Of course, it helps that Linklater rounded together such an incredible young cast, many of whom, went on to become big stars. The casting director was Don Phillips, who was also responsible for bringing together the then-unknown cast of Fast Times at Ridgemont High. Much like Amy Heckerling’s ’82 cult hit, the cast’s lack of experience provides an inherent naturalness to their performances. Juggling more than a dozen characters throughout, the film doesn’t necessarily have a main protagonist, but perhaps the two most relevant characters are Randall “Pink” Floyd (Jason London), the high school quarterback, and Mitch Krammer (Wiley Wiggins), an incoming freshman. Mitch might get more screen time, fully embracing the high school culture of hazing, drinking, smoking weed, and meeting girls for the first time in his life – but Randy is the true heart and soul of the pic. Not only is he at the centre because he associates with everyone in school, but he’s also the only character who has an important decision to make (sign an anti-drug commitment or get kicked off the state championship team). While everyone else is signing the pledge, Randy refuses. Despite being a teenager not unlike anyone else in the film, he has a deeper understanding of his surroundings and so when Floyd eventually tears up the agreement, it speaks volumes about his maturity level.
The main core of actors, all do a fine job with their respective roles, but there are two highlights here. The first is Ben Affleck’s O’Bannion; a returning senior who takes sadistic pleasure in inflicting the painful hazing ritual of paddling to the freshmen teens. Playing the quintessential asshole jock, the paddle-happy O’Bannon is a character you just love to hate. He is the film’s villain, but he is also the film’s joke because it becomes clear, his frustration in life is that deep down inside he knows he’s a failure. Then there is Matthew McConaughey in his feature debut as Wooderson, the guy who graduated high school but still hangs around hoping to hold on to his glory days. His line about his love of high school girls will forever go down in history as one of the greatest line readings in American Cinema.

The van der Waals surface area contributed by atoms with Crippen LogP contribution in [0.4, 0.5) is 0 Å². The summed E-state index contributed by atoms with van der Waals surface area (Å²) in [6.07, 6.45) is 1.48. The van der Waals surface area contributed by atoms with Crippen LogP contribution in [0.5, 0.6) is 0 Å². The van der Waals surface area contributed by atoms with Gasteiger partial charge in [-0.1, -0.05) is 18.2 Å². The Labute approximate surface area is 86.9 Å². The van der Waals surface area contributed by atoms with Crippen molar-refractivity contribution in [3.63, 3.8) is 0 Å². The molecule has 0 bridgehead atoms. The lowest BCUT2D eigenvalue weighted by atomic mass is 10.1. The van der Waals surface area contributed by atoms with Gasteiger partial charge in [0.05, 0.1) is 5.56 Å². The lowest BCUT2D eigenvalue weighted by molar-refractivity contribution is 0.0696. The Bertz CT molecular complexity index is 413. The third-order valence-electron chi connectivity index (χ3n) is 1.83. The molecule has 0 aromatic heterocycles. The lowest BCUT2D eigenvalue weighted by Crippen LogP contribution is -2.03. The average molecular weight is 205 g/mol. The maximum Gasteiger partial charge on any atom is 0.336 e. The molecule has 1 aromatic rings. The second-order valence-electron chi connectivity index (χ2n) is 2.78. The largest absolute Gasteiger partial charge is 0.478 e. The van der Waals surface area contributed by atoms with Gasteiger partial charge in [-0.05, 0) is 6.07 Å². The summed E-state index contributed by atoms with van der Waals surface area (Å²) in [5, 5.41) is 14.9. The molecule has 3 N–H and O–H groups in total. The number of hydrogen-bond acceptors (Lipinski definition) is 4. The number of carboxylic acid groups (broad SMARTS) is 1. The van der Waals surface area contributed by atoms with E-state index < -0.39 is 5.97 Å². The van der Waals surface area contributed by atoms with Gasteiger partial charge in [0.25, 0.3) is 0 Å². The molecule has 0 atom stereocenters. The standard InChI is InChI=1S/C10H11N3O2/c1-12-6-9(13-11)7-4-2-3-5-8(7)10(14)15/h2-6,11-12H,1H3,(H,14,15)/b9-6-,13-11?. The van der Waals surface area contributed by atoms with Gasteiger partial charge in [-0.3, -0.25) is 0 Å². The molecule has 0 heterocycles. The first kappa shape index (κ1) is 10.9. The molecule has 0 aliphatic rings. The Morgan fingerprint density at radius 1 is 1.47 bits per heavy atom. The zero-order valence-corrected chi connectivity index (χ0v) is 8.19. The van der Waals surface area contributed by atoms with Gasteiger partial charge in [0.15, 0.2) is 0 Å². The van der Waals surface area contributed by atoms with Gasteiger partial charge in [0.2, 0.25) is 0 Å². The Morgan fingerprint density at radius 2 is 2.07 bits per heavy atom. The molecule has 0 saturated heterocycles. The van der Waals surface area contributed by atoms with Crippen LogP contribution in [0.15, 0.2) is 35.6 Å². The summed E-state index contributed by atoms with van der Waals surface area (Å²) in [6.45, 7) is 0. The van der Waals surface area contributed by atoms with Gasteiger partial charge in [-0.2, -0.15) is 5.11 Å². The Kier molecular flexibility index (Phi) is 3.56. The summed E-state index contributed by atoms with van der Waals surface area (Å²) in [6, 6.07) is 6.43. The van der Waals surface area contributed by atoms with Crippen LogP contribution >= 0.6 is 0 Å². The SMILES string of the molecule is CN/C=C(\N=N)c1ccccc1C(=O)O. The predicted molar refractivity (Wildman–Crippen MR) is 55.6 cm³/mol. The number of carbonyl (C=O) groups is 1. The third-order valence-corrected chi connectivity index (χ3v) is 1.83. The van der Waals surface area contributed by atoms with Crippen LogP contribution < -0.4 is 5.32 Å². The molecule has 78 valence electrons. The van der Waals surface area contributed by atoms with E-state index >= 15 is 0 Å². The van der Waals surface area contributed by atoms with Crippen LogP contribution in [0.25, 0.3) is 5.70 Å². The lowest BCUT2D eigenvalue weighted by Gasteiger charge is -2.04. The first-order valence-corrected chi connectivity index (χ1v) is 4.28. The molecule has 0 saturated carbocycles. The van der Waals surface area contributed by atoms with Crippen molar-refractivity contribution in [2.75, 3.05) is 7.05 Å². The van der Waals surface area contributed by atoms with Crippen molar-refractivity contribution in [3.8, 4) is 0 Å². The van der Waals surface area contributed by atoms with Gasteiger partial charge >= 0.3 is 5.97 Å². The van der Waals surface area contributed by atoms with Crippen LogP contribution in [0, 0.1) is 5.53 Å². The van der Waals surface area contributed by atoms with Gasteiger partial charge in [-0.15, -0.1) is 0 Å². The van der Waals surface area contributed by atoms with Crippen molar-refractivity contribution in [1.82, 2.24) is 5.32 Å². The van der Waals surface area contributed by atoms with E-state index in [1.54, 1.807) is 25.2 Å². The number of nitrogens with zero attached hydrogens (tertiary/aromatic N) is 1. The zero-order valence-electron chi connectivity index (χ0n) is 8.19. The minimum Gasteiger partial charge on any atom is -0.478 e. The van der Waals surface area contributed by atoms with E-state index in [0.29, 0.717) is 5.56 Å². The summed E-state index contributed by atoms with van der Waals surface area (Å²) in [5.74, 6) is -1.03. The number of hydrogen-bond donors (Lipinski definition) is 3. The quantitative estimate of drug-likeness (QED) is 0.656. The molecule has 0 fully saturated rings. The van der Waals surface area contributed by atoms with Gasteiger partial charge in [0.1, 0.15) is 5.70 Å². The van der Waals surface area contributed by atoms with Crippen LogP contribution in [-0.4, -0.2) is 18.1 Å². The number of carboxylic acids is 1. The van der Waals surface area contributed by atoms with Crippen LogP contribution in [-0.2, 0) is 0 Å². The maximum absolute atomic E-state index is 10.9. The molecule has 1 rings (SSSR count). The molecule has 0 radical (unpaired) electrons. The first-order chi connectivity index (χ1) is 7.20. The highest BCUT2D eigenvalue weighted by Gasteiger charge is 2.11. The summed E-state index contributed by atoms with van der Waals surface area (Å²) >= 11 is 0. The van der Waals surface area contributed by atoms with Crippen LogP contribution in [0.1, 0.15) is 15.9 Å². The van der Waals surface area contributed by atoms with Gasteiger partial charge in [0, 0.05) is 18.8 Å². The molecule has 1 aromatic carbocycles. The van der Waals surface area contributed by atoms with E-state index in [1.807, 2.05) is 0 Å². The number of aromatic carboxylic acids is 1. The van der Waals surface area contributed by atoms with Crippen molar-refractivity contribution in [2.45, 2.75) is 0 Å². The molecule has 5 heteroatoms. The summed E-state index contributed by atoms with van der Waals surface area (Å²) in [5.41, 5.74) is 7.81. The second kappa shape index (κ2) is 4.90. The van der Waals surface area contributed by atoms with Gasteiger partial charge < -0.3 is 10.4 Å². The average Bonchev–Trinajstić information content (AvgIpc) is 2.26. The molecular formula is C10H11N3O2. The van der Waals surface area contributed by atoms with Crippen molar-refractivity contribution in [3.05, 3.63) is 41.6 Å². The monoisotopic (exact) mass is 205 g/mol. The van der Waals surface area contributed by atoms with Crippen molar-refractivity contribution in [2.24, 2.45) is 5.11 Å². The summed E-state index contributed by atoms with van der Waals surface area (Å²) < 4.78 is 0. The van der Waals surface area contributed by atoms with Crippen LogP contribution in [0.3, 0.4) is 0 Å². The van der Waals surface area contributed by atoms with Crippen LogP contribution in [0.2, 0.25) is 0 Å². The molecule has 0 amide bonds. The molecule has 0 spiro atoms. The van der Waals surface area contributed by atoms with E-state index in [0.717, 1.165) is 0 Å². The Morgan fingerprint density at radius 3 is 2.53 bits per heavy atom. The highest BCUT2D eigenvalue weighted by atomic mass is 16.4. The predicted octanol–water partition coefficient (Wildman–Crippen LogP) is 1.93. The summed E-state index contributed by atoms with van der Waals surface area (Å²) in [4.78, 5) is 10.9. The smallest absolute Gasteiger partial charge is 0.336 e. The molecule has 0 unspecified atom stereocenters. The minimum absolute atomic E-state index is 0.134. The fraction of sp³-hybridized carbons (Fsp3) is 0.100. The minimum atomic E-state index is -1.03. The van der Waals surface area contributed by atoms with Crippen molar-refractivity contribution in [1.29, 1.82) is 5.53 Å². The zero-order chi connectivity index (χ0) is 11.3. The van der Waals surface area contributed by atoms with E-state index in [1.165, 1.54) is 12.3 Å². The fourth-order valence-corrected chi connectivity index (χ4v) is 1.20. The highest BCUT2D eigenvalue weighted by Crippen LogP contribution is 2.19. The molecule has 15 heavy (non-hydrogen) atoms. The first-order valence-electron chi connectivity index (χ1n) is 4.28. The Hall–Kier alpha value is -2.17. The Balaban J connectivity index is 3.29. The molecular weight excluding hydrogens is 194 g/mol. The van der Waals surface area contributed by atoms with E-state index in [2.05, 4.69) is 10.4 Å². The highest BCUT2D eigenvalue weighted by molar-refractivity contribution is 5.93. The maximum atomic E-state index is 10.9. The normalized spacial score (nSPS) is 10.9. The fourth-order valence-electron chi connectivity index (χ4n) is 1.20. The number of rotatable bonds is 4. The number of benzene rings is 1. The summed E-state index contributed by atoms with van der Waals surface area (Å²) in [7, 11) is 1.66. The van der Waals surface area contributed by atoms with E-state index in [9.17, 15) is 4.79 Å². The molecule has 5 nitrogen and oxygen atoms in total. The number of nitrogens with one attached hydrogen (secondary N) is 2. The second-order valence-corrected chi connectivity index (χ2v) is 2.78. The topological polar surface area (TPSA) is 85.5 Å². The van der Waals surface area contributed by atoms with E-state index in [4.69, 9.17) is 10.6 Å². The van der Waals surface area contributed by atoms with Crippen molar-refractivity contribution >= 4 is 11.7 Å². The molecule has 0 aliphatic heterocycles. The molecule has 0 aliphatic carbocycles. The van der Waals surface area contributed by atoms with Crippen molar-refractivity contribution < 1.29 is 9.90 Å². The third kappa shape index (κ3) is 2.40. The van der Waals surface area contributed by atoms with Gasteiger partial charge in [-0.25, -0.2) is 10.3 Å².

“That’s what I love about these high school girls, man. I get older, they stay the same age”.
Much like Slacker, Linklater’s directorial debut, Dazed was shot over a couple of months, only this time Linklater had a much larger budget ($6 million) to work with. The way sound and image come together are virtually flawless. From the slow-motion shot of an orange Pontiac GTO pulling into the high school parking lot to Aerosmith’s “Sweet Emotion” – to Alice Cooper’s end-of-year anthem, “School’s Out,” blaring over a images of empty hallways and empty lockers – Linklater’s mis-en-scene captures the rituals of American youth culture in the 70’s with such loving authenticity, that it’s nearly impossible to resist. Thematically selected tracks, from Nazareth, Peter Frampton, Kiss, Ted Nugent, and Led Zeppelin help drive the narrative forward, and even more impressive – none of the music predates its setting. While there are many similarities between the episodic Slacker and Dazed and Confused, the fundamental difference is that Slacker is about finalizing each scene as they shoot. Dialogue drives the narrative in Slacker, whereas Dazed and Confused is all in the editing. Slacker is made on instinct, whereas Dazed is meticulously planned out. Both have their charm, but Dazed is without a doubt, the better film. Dazed and Confused may not be Linklater’s best film, but it will forever stand as his most beloved if only because it perfectly captures the restlessness of American youth, no matter what generation views it.
– Ricky D